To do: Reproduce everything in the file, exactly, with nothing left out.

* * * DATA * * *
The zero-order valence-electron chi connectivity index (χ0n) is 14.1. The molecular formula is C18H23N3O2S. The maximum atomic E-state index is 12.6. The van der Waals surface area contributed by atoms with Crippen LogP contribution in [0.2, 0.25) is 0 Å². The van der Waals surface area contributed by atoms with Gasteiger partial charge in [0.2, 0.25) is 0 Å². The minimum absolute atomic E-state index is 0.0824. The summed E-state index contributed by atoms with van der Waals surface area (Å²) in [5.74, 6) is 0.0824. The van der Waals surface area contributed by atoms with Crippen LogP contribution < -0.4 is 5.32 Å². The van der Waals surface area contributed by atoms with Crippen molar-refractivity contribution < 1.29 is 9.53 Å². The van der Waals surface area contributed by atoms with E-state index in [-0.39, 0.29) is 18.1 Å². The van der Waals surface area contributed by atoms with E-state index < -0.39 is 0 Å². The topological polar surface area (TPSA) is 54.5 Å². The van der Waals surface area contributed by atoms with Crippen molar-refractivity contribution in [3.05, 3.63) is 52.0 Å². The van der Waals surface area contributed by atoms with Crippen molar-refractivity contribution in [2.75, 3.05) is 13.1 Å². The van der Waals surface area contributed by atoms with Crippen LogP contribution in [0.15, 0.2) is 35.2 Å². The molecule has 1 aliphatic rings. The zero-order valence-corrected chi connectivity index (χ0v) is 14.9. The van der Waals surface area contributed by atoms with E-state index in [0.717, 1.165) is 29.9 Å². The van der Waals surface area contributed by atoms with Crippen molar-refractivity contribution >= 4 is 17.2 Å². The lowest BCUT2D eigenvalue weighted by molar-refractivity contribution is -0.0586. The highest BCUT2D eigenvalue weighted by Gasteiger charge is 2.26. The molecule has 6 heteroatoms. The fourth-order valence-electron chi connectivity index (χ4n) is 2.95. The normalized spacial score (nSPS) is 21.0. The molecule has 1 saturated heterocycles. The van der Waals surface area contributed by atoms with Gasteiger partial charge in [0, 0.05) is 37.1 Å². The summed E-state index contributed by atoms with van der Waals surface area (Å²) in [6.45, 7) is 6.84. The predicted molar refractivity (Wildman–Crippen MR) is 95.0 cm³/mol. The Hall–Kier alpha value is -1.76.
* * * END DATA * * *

The zero-order valence-electron chi connectivity index (χ0n) is 14.1. The molecular formula is C18H23N3O2S. The maximum atomic E-state index is 12.6. The van der Waals surface area contributed by atoms with Crippen LogP contribution in [0.2, 0.25) is 0 Å². The van der Waals surface area contributed by atoms with Gasteiger partial charge in [0.2, 0.25) is 0 Å². The minimum absolute atomic E-state index is 0.0824. The summed E-state index contributed by atoms with van der Waals surface area (Å²) in [5.74, 6) is 0.0824. The van der Waals surface area contributed by atoms with Crippen LogP contribution < -0.4 is 5.32 Å². The van der Waals surface area contributed by atoms with Crippen molar-refractivity contribution < 1.29 is 9.53 Å². The van der Waals surface area contributed by atoms with E-state index in [-0.39, 0.29) is 18.1 Å². The van der Waals surface area contributed by atoms with E-state index < -0.39 is 0 Å². The topological polar surface area (TPSA) is 54.5 Å². The van der Waals surface area contributed by atoms with Crippen molar-refractivity contribution in [3.05, 3.63) is 52.0 Å². The van der Waals surface area contributed by atoms with Crippen molar-refractivity contribution in [2.75, 3.05) is 13.1 Å². The van der Waals surface area contributed by atoms with Crippen LogP contribution in [0.15, 0.2) is 35.2 Å². The molecule has 1 aliphatic rings. The zero-order valence-corrected chi connectivity index (χ0v) is 14.9. The van der Waals surface area contributed by atoms with E-state index in [0.717, 1.165) is 29.9 Å². The van der Waals surface area contributed by atoms with Crippen molar-refractivity contribution >= 4 is 17.2 Å². The lowest BCUT2D eigenvalue weighted by molar-refractivity contribution is -0.0586. The highest BCUT2D eigenvalue weighted by Gasteiger charge is 2.26. The molecule has 6 heteroatoms. The fourth-order valence-electron chi connectivity index (χ4n) is 2.95. The normalized spacial score (nSPS) is 21.0. The molecule has 1 saturated heterocycles. The van der Waals surface area contributed by atoms with Gasteiger partial charge in [0, 0.05) is 37.1 Å². The summed E-state index contributed by atoms with van der Waals surface area (Å²) in [6.45, 7) is 6.84. The predicted molar refractivity (Wildman–Crippen MR) is 95.0 cm³/mol. The Hall–Kier alpha value is -1.76.